A senior executive with the fashion chain Topman was forced to apologise after he called his customers "football hooligans" who wore a suit only when appearing in court.
In an echo of the gaffe-prone jeweller Gerald Ratner, Topman's brand director, David Shepherd, who has been credited with turning around the once flagging retailer's fortunes, said the high street chain was interested in fashion for "beer-swilling lads" rather than the trendy.
The clothing store has recently seen a revival in sales after abandoning efforts in 1998 to persuade British men to stock up on such essentials as the sarong beach wrap or tight sleeveless T-shirts.
But last night, Topman's bosses were fighting a rearguard action to placate customers disenchanted by Mr Shepherd's candour.
In an interview with the trade magazine Menswear, he said: "We've re-evaluated who our customer is and he's the everyday 18-year-old lad.
"He cares about what he wears but he doesn't want to stand out."
When asked to elaborate on this core clientele, Mr Shepherd said: "Football hooligans or whatever. Fitted sleeveless T-shirts were not going to work for beer-swilling lads."
To compound the felony, the board-level director added that one of the only two scenarios in which Topman customers who include football star David Beckham could be seen wearing a suit was in the dock.
Explaining why only 10 per cent of the space in the chain's 329 outlets would be devoted to suiting, he said: "Very few of our customers have to wear suits to work. They'll be for his first interview or court case."
The remarks are the latest in the noble tradition of corporate faux pas where bosses have confused toe-curling blunders with refreshing honesty.
Mr Ratner, a jewellery magnate, was credited with Britain's greatest gaffe in 1991 when he told a business audience that one of his products was "total crap".
Marketing experts warned last night that such comments, which wiped £500m off the value of the Ratners group, were tantamount to "kamikaze retailing" and could be fatal to the reputation of a brand.
One brand consultant said: "The golden rule is to not alienate your customers. Insulting them or patronising them is the last thing you want to do it is kamikaze retailing."
There was little immediate sign that Arcadia Group, the £1.3bn conglomerate that owns Topman and a host of other high street names, had suffered a Ratner-style loss.
Its shares fell by a modest 1.5 per cent. But the company embarked on a rapid damage limitation exercise, explaining that Mr Shepherd, far from seeking to belittle its clientele, had been anxious to show the store's affinity with the archetypal British male.
As well as counting Manchester United's David Beckham whose wife, Victoria, has been seen in the Topman store in the Trafford Centre, Manchester among its fans, the chain has the television presenters Ant and Dec as clients.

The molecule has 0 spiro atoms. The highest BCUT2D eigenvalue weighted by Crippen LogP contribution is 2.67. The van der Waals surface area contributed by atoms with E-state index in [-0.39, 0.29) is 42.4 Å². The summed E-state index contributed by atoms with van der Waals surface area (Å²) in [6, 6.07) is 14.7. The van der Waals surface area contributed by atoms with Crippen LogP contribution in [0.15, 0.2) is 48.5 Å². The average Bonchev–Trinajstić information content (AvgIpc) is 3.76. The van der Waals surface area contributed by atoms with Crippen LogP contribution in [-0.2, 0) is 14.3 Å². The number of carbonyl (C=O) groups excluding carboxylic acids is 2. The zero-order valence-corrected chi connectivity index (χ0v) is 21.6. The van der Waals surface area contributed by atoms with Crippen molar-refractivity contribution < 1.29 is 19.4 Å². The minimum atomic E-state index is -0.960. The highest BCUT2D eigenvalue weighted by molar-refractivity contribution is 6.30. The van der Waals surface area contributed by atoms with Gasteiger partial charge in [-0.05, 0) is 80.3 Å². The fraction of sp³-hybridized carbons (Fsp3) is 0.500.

An Arcadia spokeswoman said: "David did not mean to cause any offence and regrets it if any was caused ... What he was trying to convey was that there is a laddish element to our ranges and that he himself is a bit of a bloke.
"It is just that he exaggerated a little to make the point."
Mr Shepherd started his career aged 16 as a Saturday boy at the Topshop store in Oxford Circus, central London.
He was appointed brand director in 1999 to help turn around Topman. He is said to monitor trends by touring London's pubs and clubs and is credited with helping Topman and Topshop to report a 200 per cent profits rise and joint turnover of £208m in the six months to February this year.
Sources at Arcadia, which also owns Miss Selfridge and Dorothy Perkins, said Mr Shepherd would not suffer disciplinary proceedings. One manager said: "I don't think it's a sackable offence. But I imagine he'll get his leg pulled mercilessly next time he's in the boardroom."Executives who 'did a Ratner'
Sir George Mathewson, Deputy chairman of the Royal Bank of Scotland This top banker achieved the rare distinction of angering unions and corporate executives by complaining earlier this year that a £750,000 bonus was not enough to buy "bragging rights in a Soho wine bar". The National Association of Pension Funds demanded the removal of non-executive directors who had approved the bonus, part of a £2.5m payment to four RBS managers. The bank said it had nothing to be defensive about.
Sir Richard Branson, President of Virgin The entrepreneur delivered his own outspoken verdict, in reference to the age of rolling stock being used on his Virgin Trains London to Glasgow service last year, when he said: "They're f***ed." Sir Richard's off-the-cuff remark to The Independent On Sunday was seen in some quarters as an excess of candour. Virgin said he had merely told the truth about rolling stock it had inherited.
Anders Dahlvig, Chief executive of Ikea The head of the Swedish furniture stores admitted what his customers already knew when he agreed with a journalist during an interview in February that its service at weekends was "appalling". This threw his PR team into overdrive as they tried to explain away his comment.
Gerald Ratner, Chairman of Ratners The self-made millionaire who set up a chain of inexpensive jewellery stores bearing his name scored one of the worst own goals in retail history in 1991 when he said on a live televion link that one of his products was "total crap". He also told the Institute of Directors in 1991 that his shops were selling 99p earrings that were cheaper than a prawn sandwich "but I have to say the earrings probably won't last as long". The resulting furore in the media saw about £500m wiped off the value of his branch of the Ratners empire and by 1992 he had resigned as head of the company.
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